What it does is assist you in mixing by reacting instantly to open and close the various mics as people speak...faster than you can follow...and applying gain-sharing to maintain a more constant summed output to return to your board.

Regarding any "feedback suppression", there is none as such.  But by opening only the mic(s) being used, the system headroom is maintained at a higher level of gain before feedback.  You're not "killing" feedback, you're creating a sonic environment where the threshhold of feedback is tilted in your favor.

Spending money on "high end" gear is not the solution.  Study and practice are required.  A good audio tech can do your job with little or no gear and a lot of experience.

There's a lot more besides this, but I'm going to let it go for tonight.  Craig Ferguson is coming on...
« Last Edit: September 26, 2014, 12:34:25 am by dick rees »
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Lou Paris (Paris Creative)

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Re: Considering high end for wedding ceremonies. But is it overkill?
« Reply #24 on: September 26, 2014, 12:26:51 am »

That is not what an automatic mixer as it exists today does. It may behave a little bit like a gate which will reduce room tone in the mics, and with multiple mics may help with feedback, but it will do nothing to balance levels. That is what soundmen do.


Mac

Good to know. I guess I will be looking back to some more expected solutions.

What would you recommend for my profession and general needs to live mix mics. Most of the time it's vocals only, but on the rare occasion I might have one or two live instruments (usually acoustic but not exclusive).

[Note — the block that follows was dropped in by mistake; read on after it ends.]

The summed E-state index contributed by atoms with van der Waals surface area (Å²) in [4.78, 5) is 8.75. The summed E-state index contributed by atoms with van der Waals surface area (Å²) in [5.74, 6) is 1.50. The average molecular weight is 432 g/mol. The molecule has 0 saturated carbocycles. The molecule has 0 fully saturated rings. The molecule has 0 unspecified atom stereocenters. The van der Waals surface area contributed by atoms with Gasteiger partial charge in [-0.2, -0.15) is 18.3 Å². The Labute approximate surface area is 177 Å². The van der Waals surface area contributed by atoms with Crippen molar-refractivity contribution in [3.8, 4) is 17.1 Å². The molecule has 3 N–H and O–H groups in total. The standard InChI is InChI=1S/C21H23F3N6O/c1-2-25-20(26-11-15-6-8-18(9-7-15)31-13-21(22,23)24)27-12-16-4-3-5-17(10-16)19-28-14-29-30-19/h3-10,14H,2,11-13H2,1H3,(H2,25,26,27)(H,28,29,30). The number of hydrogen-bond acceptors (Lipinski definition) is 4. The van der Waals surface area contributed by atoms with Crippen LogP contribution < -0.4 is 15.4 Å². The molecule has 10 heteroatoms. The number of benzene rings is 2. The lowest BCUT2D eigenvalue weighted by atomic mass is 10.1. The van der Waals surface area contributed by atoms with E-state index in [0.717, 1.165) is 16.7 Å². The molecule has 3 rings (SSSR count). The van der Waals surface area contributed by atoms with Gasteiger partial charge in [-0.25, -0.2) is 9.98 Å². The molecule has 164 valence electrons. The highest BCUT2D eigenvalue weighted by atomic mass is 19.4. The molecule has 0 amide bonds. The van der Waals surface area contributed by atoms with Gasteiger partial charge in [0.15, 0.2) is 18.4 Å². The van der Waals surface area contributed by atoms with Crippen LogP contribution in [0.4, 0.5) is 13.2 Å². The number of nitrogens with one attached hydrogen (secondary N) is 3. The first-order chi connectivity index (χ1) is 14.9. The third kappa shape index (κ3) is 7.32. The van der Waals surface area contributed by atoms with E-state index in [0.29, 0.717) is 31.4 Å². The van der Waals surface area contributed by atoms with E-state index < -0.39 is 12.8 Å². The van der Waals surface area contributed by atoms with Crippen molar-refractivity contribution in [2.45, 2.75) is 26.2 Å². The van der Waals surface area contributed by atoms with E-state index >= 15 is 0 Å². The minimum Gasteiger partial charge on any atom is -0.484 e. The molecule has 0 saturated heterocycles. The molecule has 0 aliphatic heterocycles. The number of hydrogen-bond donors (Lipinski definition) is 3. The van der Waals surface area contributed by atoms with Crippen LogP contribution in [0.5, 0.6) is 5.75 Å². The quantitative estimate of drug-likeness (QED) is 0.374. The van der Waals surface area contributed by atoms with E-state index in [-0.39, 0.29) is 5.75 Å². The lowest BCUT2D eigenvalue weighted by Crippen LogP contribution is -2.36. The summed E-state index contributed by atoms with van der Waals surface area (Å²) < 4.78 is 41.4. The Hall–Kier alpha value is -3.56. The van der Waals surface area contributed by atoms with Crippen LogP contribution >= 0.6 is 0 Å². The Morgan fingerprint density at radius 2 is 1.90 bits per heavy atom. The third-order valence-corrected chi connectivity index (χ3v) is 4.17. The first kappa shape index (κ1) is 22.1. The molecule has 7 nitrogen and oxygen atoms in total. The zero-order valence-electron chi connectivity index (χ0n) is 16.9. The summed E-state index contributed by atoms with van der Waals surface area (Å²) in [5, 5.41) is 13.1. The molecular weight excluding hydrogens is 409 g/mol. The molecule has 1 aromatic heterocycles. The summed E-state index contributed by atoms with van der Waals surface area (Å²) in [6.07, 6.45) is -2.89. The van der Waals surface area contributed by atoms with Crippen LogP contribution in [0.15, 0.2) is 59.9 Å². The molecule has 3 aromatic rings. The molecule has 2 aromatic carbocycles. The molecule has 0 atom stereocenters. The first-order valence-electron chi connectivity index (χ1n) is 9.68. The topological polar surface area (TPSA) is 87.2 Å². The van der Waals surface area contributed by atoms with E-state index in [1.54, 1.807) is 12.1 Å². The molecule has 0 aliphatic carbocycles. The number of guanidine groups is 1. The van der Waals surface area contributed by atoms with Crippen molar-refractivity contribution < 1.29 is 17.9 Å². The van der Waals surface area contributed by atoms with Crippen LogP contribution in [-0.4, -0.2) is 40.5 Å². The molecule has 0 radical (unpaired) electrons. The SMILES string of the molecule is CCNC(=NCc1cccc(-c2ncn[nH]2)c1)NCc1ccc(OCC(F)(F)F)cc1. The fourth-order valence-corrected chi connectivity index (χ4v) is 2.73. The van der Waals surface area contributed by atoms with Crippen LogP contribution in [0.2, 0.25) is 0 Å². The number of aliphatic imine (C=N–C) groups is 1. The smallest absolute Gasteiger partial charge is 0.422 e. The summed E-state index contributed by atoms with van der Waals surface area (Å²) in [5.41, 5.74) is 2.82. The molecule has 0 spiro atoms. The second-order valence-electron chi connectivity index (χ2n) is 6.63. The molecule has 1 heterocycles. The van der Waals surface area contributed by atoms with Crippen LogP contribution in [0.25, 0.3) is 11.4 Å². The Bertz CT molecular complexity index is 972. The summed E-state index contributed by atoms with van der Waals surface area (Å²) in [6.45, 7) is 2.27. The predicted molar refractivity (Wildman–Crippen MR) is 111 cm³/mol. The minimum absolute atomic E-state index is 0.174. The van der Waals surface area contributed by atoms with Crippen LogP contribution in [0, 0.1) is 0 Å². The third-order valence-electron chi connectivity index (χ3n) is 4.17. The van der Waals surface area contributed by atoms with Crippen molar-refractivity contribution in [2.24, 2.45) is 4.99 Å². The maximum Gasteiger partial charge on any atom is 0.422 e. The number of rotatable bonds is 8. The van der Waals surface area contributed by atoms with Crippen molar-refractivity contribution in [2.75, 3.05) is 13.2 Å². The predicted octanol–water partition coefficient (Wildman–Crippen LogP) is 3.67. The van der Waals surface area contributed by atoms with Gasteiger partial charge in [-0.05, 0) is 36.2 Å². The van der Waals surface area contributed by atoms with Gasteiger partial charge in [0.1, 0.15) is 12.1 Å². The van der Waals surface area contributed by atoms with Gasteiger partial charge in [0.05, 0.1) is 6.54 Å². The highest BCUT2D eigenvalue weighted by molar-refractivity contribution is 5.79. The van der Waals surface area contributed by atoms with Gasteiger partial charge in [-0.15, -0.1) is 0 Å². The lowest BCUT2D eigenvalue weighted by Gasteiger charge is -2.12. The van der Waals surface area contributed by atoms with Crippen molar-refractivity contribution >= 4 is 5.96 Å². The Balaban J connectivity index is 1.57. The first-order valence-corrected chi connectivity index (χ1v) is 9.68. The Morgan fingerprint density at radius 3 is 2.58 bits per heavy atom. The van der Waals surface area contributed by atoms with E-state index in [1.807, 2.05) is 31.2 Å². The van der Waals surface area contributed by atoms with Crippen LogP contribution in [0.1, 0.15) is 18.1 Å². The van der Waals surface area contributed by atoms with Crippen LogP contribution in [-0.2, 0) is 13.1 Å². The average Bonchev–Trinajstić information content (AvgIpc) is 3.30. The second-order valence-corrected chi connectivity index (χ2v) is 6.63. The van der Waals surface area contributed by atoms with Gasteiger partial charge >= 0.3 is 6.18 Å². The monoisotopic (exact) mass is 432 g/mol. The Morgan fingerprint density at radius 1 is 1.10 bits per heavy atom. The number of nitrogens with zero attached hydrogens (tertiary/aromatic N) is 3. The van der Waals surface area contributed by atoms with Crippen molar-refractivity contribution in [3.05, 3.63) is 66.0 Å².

Given my setup I almost certainly have to have iPad control. I need to live mix up high with the rest of my equipment at receptions which also in some cases doubles up as a ceremony system if it's in the same room. Otherwise I am usually running on a single speaker with a keyboard stand to prop up my 4U rack back right now.

https://www.dropbox.com/sc/ztvea63k6zls6iv/AAC7SMu229g7auiTX6J5fijta
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Bob Leonard

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Re: Considering high end for wedding ceremonies. But is it overkill?
« Reply #25 on: September 26, 2014, 08:35:25 am »

Requiring Ipad control almost makes no sense for a DJ with a small system like yours, especially since 99.9% of the time you'll be behind your system. It would appear that your basing that need on the ability to hide the mixer so as to not take up any space above the lower rack where it might (but I doubt) interfere with your mixing pre recorded music.

If you want Ipad control you've moved to another level of board, a digital board, and probably a board that has more options and features than you'll use in your lifetime. If, as you state, there are gigs you can do with a single speaker, a small 4-8 channel mixer should be able to do the job. You don't need automation, and you don't need a $2-5k digital board. You might find a Behringer rack mount digital unit will fill your needs, but even that will be the equal to killing a fly with a shotgun. Buy some good mics and a small Soundcraft board like the one at the link below and call it a day.

http://www.musiciansfriend.com/pro-audio/soundcraft-epm6-6-channel-multi-format-mixer
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Allen Cole

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Re: Considering high end for wedding ceremonies. But is it overkill?
« Reply #26 on: September 26, 2014, 08:51:43 am »

Big Ups on the DXR's, I own a pair of DXR10's atm and I'm extremely happy with them.

You seem to be really concerned with this Ipad interface, why not just use something like a Presonus AudioBox with mixing software that has an ipad interface?    You could set your gains, gates and run each channel through a vocal compressor which would allow for more gain on the channels while compressing sudden spikes in voice volume, add a DBX DriveRack with an RTA mic you could do a "decent" job eliminate feedback and room resonances all in two rack spaces.  You could use the same head unit, carry it to the reception hall and plug and play after loading different presets.
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Lou Paris (Paris Creative)

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Re: Considering high end for wedding ceremonies. But is it overkill?